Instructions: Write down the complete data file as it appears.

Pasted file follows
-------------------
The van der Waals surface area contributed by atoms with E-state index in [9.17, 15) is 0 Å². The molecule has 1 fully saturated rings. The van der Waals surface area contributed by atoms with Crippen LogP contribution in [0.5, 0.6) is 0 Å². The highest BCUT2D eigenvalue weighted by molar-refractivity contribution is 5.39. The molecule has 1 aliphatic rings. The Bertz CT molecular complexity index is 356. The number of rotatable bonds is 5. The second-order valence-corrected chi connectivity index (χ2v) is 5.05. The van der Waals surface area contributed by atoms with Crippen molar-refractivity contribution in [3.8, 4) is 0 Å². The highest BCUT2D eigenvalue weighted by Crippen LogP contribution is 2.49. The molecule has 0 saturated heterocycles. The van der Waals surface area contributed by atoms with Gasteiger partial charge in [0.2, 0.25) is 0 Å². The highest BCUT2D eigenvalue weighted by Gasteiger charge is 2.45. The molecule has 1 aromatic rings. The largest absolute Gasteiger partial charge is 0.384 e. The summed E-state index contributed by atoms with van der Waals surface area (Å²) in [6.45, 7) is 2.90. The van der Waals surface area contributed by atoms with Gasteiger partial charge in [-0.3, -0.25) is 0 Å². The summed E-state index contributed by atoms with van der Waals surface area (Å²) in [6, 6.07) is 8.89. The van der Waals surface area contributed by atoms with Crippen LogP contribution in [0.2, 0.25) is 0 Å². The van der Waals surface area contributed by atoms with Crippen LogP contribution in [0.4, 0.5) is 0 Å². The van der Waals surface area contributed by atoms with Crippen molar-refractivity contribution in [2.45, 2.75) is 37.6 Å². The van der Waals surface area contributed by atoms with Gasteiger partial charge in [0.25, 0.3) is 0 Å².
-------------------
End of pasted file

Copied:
The van der Waals surface area contributed by atoms with E-state index in [9.17, 15) is 0 Å². The molecule has 1 fully saturated rings. The van der Waals surface area contributed by atoms with Crippen LogP contribution in [0.5, 0.6) is 0 Å². The highest BCUT2D eigenvalue weighted by molar-refractivity contribution is 5.39. The molecule has 1 aliphatic rings. The Bertz CT molecular complexity index is 356. The number of rotatable bonds is 5. The second-order valence-corrected chi connectivity index (χ2v) is 5.05. The van der Waals surface area contributed by atoms with Crippen molar-refractivity contribution in [3.8, 4) is 0 Å². The highest BCUT2D eigenvalue weighted by Crippen LogP contribution is 2.49. The molecule has 0 saturated heterocycles. The van der Waals surface area contributed by atoms with Gasteiger partial charge in [0.2, 0.25) is 0 Å². The highest BCUT2D eigenvalue weighted by Gasteiger charge is 2.45. The molecule has 1 aromatic rings. The largest absolute Gasteiger partial charge is 0.384 e. The summed E-state index contributed by atoms with van der Waals surface area (Å²) in [6.45, 7) is 2.90. The van der Waals surface area contributed by atoms with Gasteiger partial charge in [-0.3, -0.25) is 0 Å². The summed E-state index contributed by atoms with van der Waals surface area (Å²) in [6, 6.07) is 8.89. The van der Waals surface area contributed by atoms with Crippen LogP contribution in [0.2, 0.25) is 0 Å². The van der Waals surface area contributed by atoms with Crippen LogP contribution in [0.4, 0.5) is 0 Å². The van der Waals surface area contributed by atoms with Crippen molar-refractivity contribution in [2.45, 2.75) is 37.6 Å². The van der Waals surface area contributed by atoms with Gasteiger partial charge in [0.25, 0.3) is 0 Å².